Do you have a tattoo to care for? If not, shouldn’t you ask yourself, why not? Butterflies on calves, angel wings on shoulders, Celtic crosses across chests of law-abiding citizens have superseded anchors and arrow-pierced hearts on biceps of the demimonde. The size of your body surface area is the limit, because, “YAS, this gives you life!”
Of course, whether or not you pay a scratcher to prick your skin is a purely personal decision; strangely, however, a generation ago no one (dare I say it?) in their right mind took such a decision, whereas now many perfectly normal people do. If you meet someone with crossbones on their sternum you do not avoid them, as your parents would have done; rather you’d ask, with real or fake admiration, who did this kicky job?
I’m not concerned about the diffusion of bad taste, because chacun à son goût. More interesting is the question why this happens. The craze for ink comes in waves. In the 1880s, the Duke of York, later King George V, made tattoos respectable by acquiring one in Japan. In the 20th century, the taste for painful body paintings faded into oblivion, until in the 1990s, it resurfaced, if differently.
The other day, I saw a beautiful blonde with an inscription round her left ankle: The nail that sticks out gets hammered down, it read, in Japanese. Since this is a rather hackneyed Japanese proverb which in the event was lifted out of its native context where tattoos are still strongly associated with organized crime, it was quite funny and ingenious. Most tattoos are more run of the mill, making use of stock elements.
The same with language. How we express ourselves is based on personal decisions. No one speaks like me. My accent, my choice of words, not to mention the volume and velocity of my prattling. Yet, there is nothing more social than language. A private language, as philosophers found out long ago, is an oxymoron. Language lives by serving a community of at least two. Each word I say makes sense only if validated by another speaker willing to recognize my intention. In this sense a language sets limits; limits to freedom of expression.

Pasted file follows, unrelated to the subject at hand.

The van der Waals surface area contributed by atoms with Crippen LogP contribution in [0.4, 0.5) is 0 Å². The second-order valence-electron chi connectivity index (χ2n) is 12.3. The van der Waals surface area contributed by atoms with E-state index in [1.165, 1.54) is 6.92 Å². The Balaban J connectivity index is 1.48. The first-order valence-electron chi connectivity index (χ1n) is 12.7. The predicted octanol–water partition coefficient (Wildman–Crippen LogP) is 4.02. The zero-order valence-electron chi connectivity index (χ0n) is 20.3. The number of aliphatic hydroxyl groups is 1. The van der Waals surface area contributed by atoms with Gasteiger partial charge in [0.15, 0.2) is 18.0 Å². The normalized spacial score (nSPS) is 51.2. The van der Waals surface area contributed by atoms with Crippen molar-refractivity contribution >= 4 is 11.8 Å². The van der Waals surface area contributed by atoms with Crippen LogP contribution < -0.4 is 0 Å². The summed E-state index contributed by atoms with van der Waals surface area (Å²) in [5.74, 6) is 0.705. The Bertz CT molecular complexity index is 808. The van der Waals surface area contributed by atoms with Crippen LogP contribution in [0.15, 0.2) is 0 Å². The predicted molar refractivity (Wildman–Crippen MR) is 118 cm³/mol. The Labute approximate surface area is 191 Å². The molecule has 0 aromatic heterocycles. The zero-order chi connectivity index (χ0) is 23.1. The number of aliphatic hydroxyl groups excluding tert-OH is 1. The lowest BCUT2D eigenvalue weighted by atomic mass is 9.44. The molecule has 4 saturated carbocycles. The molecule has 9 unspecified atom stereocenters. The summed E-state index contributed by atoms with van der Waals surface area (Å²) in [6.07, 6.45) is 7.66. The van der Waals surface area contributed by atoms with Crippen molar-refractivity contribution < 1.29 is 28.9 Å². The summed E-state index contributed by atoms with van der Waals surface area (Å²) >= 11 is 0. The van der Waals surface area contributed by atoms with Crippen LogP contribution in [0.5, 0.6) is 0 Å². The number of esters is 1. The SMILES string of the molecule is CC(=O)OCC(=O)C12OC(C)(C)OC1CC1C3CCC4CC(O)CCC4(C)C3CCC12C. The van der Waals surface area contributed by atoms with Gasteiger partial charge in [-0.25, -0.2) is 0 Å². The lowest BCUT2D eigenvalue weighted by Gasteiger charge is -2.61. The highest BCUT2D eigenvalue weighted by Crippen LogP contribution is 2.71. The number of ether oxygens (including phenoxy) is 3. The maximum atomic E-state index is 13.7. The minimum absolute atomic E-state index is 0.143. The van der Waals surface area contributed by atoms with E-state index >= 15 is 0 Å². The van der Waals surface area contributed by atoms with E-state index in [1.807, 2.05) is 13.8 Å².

The community of speakers does not tolerate too much deviance. Our articulations are entirely personal, like the tattoo behind our ear, but there is a strong element of group thinking going on. Language is essentially social. The influence an individual can exercise on it is minimal. We know that even pitch, which seems to be as natural as a finger print and beyond control, is social and changes with time, like fashion.
Reducing something as noble as language to the whims of fashion – isn’t that rather frivolous? It isn’t. Expressions like “on fleek” come in and go out of fashion like tattoos, although they are less painful to remove from your repertoire.
But you can wait for a long time for the beautiful blonde (or handsome prince) to come along and say something imaginative that will enrich the language. Most people say something “entirely unique and personal” – because others do. They flow with the tide, employing language not to be innovative, but for its other important function, to show that they aren’t deviant, but belong to the fold. Language is a very productive tool that enables us to express new ideas and the same ideas over and over again in ever new ways, but only few blonde ladies (and handsome princes) leave their mark on it when they put it to use.
Those who stick out in pathological or otherwise incomprehensible ways get side-lined by not being understood. Only rarely is an individual’s transgressing and bending of the rules accepted as a productive contribution to shaping a language. For the ordinary nail that sticks out gets hammered down, but the silver nail that offers a new hold on things is on “fleek” and revered, in Japan as elsewhere.
Featured image credit: “Dictionary” by jwyg. CC BY 2.0 via Flickr.